JAIC 1987, Volume 26, Number 2, Article 1 (pp. 65 to 73)
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Journal of the American Institute for Conservation
JAIC 1987, Volume 26, Number 2, Article 1 (pp. 65 to 73)

CRITERIA FOR TREATMENT: REVERSIBILITY

Barbara Appelbaum



1 TERMINOLOGY

In order to be as clear as possible about the meaning of the term “reversible,” it is important that conservators confine its use to the description of a process rather than of a material. The idea that a material can be reversible is not logical. The incorrect use of “reversibility” to mean “solubility” as applied to resins has however become common. It is certainly tempting to refer to a material like Acryloid¯B-72, for example, as a “reversible material” in order to indicate a group of properties which we find desirable. These include chemical inertness, unchanging solubility over long periods of time, durability, and lack of color changes. However, the use of the term “reversibility” to cover all of these properties may produce serious error if it leads us to assume that any treatment using a soluble material is a reversible one, or that any use of an “approved” conservation material constitutes a proper treatment.

In order to avoid this confusion, I propose that Robert Feller's terminology for describing the photochemical stability of thermoplastic resins2 be put into common use and extended to other conservation materials. Acryloid¯B-72 and the polyvinyl acetate resins can then be referred to as Class A materials, with a useful lifetime of over one hundred years, polybutylmethacrylate (e.g., Elvacite¯ #2044) as a Class B material, with a useful lifetime of twenty to one hundred years, etc. This terminology is particularly meaningful because, unlike many terms we take from other fields, it describes our particular needs for long-term stability, requirements much more stringent than those of the industrial fields from which we appropriate materials.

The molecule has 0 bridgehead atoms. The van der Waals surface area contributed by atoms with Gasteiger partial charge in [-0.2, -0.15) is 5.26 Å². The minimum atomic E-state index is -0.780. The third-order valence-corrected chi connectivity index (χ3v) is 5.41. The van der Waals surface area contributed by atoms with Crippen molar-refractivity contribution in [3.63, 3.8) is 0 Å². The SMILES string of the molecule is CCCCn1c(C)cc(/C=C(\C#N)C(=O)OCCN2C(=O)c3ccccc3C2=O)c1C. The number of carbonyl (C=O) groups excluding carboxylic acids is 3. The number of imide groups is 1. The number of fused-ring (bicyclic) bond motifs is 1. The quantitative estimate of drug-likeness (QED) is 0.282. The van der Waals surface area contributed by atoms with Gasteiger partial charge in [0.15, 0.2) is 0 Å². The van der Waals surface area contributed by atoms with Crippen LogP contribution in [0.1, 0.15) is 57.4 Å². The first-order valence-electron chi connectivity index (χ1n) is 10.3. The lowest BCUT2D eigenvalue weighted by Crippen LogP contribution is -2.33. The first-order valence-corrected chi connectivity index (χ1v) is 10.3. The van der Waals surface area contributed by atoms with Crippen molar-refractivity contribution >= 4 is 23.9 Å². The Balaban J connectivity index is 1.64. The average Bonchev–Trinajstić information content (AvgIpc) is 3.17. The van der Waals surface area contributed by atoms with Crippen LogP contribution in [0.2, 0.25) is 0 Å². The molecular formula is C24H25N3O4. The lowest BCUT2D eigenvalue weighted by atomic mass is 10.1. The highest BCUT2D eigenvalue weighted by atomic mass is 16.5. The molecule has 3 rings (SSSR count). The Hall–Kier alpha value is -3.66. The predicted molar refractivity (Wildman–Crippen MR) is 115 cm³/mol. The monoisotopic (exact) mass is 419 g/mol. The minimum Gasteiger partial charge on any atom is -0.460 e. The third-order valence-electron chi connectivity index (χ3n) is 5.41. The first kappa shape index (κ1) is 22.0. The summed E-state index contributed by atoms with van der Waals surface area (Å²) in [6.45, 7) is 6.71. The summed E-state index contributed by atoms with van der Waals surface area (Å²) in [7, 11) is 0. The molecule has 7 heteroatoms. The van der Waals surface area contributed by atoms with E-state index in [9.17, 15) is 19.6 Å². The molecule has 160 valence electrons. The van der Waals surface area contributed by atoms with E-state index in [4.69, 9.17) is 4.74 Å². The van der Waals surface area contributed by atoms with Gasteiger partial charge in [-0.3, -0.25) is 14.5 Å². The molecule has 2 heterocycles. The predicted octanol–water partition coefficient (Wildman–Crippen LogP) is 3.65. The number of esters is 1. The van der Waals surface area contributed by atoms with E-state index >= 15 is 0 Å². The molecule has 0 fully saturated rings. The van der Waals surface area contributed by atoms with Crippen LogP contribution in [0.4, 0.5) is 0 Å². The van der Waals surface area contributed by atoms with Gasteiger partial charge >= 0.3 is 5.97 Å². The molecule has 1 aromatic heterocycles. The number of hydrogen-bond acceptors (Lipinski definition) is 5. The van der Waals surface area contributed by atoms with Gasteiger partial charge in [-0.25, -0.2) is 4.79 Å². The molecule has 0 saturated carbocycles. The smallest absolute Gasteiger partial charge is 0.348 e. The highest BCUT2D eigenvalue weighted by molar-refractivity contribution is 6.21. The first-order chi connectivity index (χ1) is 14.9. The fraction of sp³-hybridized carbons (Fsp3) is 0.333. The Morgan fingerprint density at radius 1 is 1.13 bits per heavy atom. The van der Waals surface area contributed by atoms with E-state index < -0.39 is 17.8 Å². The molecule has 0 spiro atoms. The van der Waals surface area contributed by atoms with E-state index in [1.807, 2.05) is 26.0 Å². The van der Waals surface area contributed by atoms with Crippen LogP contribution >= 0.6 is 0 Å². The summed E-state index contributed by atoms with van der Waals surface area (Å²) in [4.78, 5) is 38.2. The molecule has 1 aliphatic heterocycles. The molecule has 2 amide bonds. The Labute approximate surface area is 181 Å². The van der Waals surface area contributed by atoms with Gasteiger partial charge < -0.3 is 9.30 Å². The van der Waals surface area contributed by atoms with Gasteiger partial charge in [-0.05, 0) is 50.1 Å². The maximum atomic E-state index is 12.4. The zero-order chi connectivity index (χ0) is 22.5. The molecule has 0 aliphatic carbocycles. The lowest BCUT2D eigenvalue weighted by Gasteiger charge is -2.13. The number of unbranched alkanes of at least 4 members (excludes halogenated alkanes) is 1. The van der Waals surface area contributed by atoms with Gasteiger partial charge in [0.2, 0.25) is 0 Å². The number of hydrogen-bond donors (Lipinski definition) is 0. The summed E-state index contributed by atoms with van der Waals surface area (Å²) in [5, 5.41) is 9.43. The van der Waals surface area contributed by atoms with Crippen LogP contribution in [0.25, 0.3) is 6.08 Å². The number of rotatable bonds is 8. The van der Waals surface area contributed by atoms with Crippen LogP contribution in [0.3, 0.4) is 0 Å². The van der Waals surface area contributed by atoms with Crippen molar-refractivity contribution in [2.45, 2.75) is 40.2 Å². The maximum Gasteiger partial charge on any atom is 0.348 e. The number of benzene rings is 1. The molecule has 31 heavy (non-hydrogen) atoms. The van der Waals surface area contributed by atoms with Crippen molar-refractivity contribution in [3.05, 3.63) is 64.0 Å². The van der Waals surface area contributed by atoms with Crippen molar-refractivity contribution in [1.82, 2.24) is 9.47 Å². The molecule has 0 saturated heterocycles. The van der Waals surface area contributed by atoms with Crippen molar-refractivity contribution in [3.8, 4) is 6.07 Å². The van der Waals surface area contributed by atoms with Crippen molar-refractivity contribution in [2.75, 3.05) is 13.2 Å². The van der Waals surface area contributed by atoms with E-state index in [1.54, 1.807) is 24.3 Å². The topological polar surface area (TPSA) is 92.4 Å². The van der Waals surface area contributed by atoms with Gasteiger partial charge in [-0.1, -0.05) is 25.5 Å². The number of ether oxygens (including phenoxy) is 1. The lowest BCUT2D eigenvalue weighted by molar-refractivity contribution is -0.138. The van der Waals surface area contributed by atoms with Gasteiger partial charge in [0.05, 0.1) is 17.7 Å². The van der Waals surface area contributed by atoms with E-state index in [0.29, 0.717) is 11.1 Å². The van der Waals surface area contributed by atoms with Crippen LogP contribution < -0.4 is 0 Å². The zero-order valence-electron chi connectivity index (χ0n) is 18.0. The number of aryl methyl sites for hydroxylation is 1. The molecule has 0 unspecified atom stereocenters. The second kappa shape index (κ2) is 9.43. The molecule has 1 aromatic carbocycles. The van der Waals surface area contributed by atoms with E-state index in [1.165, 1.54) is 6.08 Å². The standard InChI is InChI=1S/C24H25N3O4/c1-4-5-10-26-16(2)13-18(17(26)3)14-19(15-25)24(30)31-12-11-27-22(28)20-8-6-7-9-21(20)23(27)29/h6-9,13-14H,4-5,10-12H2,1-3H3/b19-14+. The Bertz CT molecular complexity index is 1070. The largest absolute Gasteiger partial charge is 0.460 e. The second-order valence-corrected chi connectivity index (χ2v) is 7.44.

In this paper, I shall reserve the term “reversibility” to denote the property of a treatment that allows a knowledgeable conservator to “turn back the clock” on a treatment. In functional terms, this does not require that the object be identical to what it was,3 only that we can return it to a state where our treatment choices are as broad as they were before the treatment in question was performed.


Copyright © 1987 American Institute of Historic and Artistic Works